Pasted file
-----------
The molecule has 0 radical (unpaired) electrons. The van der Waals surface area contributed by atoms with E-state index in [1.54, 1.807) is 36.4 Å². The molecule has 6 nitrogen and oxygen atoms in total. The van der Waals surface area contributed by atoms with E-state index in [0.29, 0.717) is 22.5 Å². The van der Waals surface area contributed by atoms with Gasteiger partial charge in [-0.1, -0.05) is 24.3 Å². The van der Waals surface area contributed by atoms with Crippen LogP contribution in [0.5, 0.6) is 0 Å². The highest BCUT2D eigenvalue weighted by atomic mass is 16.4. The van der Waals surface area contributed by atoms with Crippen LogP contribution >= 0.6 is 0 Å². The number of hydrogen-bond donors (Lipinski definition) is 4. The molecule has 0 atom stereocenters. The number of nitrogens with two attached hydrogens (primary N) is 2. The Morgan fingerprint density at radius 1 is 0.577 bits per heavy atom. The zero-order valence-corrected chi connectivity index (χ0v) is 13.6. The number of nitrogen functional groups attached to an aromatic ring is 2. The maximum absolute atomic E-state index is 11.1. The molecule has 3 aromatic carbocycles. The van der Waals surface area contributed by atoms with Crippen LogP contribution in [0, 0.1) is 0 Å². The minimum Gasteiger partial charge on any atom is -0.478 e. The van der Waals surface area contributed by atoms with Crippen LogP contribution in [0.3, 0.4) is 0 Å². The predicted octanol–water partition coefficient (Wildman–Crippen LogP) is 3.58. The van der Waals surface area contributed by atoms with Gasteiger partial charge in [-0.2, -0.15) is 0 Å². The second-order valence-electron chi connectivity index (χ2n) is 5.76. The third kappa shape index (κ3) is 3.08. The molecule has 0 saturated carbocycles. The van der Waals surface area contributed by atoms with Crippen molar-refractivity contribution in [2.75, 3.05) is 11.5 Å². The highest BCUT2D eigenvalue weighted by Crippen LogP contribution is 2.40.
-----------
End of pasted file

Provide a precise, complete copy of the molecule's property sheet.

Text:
The molecule has 0 radical (unpaired) electrons. The van der Waals surface area contributed by atoms with E-state index in [1.54, 1.807) is 36.4 Å². The molecule has 6 nitrogen and oxygen atoms in total. The van der Waals surface area contributed by atoms with E-state index in [0.29, 0.717) is 22.5 Å². The van der Waals surface area contributed by atoms with Gasteiger partial charge in [-0.1, -0.05) is 24.3 Å². The van der Waals surface area contributed by atoms with Crippen LogP contribution in [0.5, 0.6) is 0 Å². The highest BCUT2D eigenvalue weighted by atomic mass is 16.4. The van der Waals surface area contributed by atoms with Crippen LogP contribution >= 0.6 is 0 Å². The number of hydrogen-bond donors (Lipinski definition) is 4. The molecule has 0 atom stereocenters. The number of nitrogens with two attached hydrogens (primary N) is 2. The Morgan fingerprint density at radius 1 is 0.577 bits per heavy atom. The zero-order valence-corrected chi connectivity index (χ0v) is 13.6. The number of nitrogen functional groups attached to an aromatic ring is 2. The maximum absolute atomic E-state index is 11.1. The molecule has 3 aromatic carbocycles. The van der Waals surface area contributed by atoms with Crippen LogP contribution in [0, 0.1) is 0 Å². The minimum Gasteiger partial charge on any atom is -0.478 e. The van der Waals surface area contributed by atoms with Crippen LogP contribution in [0.3, 0.4) is 0 Å². The predicted octanol–water partition coefficient (Wildman–Crippen LogP) is 3.58. The van der Waals surface area contributed by atoms with Gasteiger partial charge in [-0.2, -0.15) is 0 Å². The second-order valence-electron chi connectivity index (χ2n) is 5.76. The third kappa shape index (κ3) is 3.08. The molecule has 0 saturated carbocycles. The van der Waals surface area contributed by atoms with Crippen molar-refractivity contribution in [2.75, 3.05) is 11.5 Å². The highest BCUT2D eigenvalue weighted by Crippen LogP contribution is 2.40.